Today I thought I'd continue the third installment of my interview series with my pioneering rheumatologist. I would ask my readers to please see what his unique qualifications are, which I described in our first interview. (Please don't make me bore y'all with that "stuff" again but it IS quite impressive.) All you have to do is hit this link and you're there! But don't forget to come back! LOL! And please don't be insulted that I feel I need to remind you to return - I know all too well that our brains are often a sieve. I'll try to remember to repeat the link at the end of this interview as well. And off we go!
Fibromyalgia (FM) in children has not received as much attention as it deserves. I knew my rheumatologist presented a lecture in Paris in 1989 regarding the diagnosis and treatment of FM in children and so I decided to ask him his thoughts on this subject. Might I add that I was really surprised to find that since 1989, the vast majority of FM research projects have dealt with FM in adults almost exclusively? Those which do report on fibro and children are, for the most part, "review articles," not clinical trials or clinical research.
Furthermore, the FDA has yet to approve an FM treatment for children. This makes it all the more pressing to talk about this subject and get these children the diagnosis and help they need. For those who aren't steady readers of this blog, the qualifications of my rheumy can be found here (link). He has a well-established and well-regarded general rheumatology practice and has a special interest in soft tissue conditions like FM. In the 31 years he's been in practice, he has published numerous times regarding FM in adults and also in children (again: read the darn link!)
Upa: Before we get to the heart of the matter, thank you for taking the time to comment on some pressing issues regarding fibromyalgia. Today, I'd like to ask you about fibromyalgia in children.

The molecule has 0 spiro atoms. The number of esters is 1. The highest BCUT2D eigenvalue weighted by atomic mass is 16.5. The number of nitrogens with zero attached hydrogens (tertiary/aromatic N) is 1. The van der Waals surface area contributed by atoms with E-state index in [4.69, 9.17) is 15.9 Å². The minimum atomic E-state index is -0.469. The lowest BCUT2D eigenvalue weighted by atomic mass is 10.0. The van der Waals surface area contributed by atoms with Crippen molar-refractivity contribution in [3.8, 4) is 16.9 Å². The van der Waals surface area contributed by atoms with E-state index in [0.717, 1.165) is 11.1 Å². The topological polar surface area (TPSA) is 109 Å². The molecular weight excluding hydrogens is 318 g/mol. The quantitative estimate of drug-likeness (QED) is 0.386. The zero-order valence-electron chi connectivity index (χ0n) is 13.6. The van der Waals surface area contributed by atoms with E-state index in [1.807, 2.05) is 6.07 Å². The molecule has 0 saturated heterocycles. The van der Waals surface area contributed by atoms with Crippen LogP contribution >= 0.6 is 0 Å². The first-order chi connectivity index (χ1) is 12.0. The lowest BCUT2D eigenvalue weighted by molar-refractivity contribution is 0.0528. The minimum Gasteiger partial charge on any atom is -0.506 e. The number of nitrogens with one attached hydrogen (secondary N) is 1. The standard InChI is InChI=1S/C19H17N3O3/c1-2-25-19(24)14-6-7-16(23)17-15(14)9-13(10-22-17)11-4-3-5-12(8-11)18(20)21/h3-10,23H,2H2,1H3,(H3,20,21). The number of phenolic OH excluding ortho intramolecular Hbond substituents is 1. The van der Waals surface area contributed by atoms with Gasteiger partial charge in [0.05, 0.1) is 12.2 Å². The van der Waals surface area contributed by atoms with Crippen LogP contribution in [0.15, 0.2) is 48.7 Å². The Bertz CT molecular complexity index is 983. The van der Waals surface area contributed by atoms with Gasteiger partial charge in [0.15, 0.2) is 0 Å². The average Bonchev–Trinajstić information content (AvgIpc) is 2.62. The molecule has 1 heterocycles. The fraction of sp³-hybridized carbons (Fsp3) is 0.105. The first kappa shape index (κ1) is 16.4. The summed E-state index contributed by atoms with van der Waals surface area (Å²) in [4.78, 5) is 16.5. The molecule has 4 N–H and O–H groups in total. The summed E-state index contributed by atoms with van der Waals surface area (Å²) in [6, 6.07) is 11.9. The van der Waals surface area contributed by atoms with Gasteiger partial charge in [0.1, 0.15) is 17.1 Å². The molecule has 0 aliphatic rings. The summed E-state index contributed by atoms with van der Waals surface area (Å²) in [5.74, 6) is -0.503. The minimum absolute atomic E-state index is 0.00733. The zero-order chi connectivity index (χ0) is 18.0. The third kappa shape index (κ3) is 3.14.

Doc: I'm happy to discuss this with you because FM in children and teens may be present and overlooked. Worse, it may be misdiagnosed.
Upa: Yes, I'm really surprised at how many people I've met on twitter, for example, who came down with fibro in their teen years.
Doc: I have treated quite a few children with FM who were thought to have other medical problems. When the complaints are mainly pain, a child might be diagnosed as having early juvenile arthritis; if the child has problems concentrating and difficulty sleeping resulting in problems paying attention in school, that child may be diagnosed with Attention Deficit disorder (ADD). If one misses FM in children and attributes symptoms to the wrong problems, not only will the FM go untreated, but the child will carry a label and be exposed to side effects of various medications unnecessarily.
Upa: Can you perhaps give us some examples?
Doc: Of course. I have seen children in my practice who have been treated with cortisone-type medications for presumed juvenile idiopathic arthritis. These kids gained weight from the medication, but were no better. In a society where childhood obesity is a real problem, you don't want to use cortisone-type medications unless they are absolutely necessary. One particular patient comes to mind. This 10-year old girl with FM had gained 30 lbs because of the medication and the symptoms actually worsened.
Upa: And how did you treat this child?